The oil/water separator creates a laminar flow that allows oil to rise to the top and solids to drop to the bottom. The solids are collected through various means and sent to a bottoms tank. The contents of the bottoms tank are then pumped to a filter press where free water and oil are removed. Polymer is usually added to the material flowing to the press to improve filtration.
The free oil is skimmed from the oil/water separator and flows over a weir to an oil recovery tank. The recovered oil is then pumped back to the process.
The wastewater flows from the oil/water separator to an equalization tank. Polymer is added to the wastewater as it is pumped to a dissolved gas flotation (DGF) unit. Some of the effluent from the DGF flows through a pressurization skid where a gas is dissolved in the water under pressure.
The water with dissolved gas is recycled back to the DGF. The DGF is not pressurized, so the recycle flow releases most of the dissolved gas which creates bubbles. The bubbles flow up through the wastewater and collect any oil that is present. The gas and oil floats to the top of the water where the bubbles burst and the oil is released to float. This “float” is skimmed and flows to the oil recovery tank.
The wastewater then flows to a biotreater where bacteria consume the bulk of the remaining hydrocarbons. Sludge is created as the bacteria grow and must be removed from the system. Part of the sludge is recycled back to the front of the system (recycled activated sludge) and the rest is sent to sludge digestion (waste activated sludge).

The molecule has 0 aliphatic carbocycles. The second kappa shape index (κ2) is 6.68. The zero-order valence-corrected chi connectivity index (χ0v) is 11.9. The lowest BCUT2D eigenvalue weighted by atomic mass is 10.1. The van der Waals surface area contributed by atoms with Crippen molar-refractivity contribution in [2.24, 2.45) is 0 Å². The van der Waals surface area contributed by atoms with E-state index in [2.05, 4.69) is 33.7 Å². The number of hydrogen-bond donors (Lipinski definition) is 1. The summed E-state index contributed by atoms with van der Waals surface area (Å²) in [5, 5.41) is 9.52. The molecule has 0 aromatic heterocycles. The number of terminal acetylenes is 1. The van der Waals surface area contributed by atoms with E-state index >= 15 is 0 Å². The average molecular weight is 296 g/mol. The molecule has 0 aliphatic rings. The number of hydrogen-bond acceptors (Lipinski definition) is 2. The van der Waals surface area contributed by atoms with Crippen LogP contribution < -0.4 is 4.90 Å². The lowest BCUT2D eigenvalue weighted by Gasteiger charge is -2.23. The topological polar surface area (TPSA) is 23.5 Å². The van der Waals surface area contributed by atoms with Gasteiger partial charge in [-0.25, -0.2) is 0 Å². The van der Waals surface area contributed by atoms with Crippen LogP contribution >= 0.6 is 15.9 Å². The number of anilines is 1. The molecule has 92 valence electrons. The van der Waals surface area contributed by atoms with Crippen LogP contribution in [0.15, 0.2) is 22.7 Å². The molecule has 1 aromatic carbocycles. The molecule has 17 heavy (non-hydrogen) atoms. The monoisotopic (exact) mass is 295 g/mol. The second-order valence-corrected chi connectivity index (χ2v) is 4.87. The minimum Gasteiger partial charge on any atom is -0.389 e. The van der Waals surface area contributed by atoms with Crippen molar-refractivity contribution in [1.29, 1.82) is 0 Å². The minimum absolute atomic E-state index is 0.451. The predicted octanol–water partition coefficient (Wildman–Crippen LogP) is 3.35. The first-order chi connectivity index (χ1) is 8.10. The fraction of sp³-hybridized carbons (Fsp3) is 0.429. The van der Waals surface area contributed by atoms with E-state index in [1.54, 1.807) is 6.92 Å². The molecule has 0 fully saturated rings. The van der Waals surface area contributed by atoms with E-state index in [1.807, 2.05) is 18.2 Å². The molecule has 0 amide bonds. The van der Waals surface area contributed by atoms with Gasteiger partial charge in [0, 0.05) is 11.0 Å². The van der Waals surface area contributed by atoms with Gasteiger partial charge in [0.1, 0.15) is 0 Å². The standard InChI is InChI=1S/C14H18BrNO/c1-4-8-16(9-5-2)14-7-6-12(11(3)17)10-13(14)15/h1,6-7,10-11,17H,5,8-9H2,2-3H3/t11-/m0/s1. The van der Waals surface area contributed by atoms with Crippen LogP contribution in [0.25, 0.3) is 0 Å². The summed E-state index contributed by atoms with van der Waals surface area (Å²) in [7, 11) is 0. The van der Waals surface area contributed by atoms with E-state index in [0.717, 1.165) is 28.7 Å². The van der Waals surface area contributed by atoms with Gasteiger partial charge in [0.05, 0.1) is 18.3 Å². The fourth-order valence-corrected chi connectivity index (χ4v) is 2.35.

Effluent from the sludge digester is pumped to a dissolved air flotation (DAF) unit. Some of the effluent from the DAF flows through a pressurization skid where a gas is dissolved in the water under pressure. This water with dissolved air is recycled back to the DAF. Bubbles are formed that then float the sludge to the top of the DAF. The sludge is skimmed and pumped to a belt filter for drying and disposal. Treated wastewater flows to a sump where it is recycled back to the plant processes.
The American Petroleum Industry (API) developed design guidelines for oil/water separators in the early twentieth century. These rectangular design guidelines have remained remarkably constant since that time, and oil/water separators have become standard equipment worldwide.
The design goal of these separators is to create a quiescent zone in which oil droplets can float and coalesce on the surface for skimming and removal. Settled solids are transported to a collection sump for disposal.
Factors governing the separation of fats, oil and grease (FOG) from wastewater include: viscosity of the fluids, temperature of the waste stream, particle size, specific gravity of the FOG, the apparent specific gravity of solids coated with oil, retention time, and turbulence created in the oil / water separator. These factors are not affected by separator geometry.
Traditional separators have been rectangular. While small units have the advantage of shop assembly, all rectangular units require submerged bearing, chain and flight skimmers. With many submerged moving parts, these older units are notoriously maintenance intensive. The units are difficult to seal to prevent the escape of volatile organic carbons (VOC).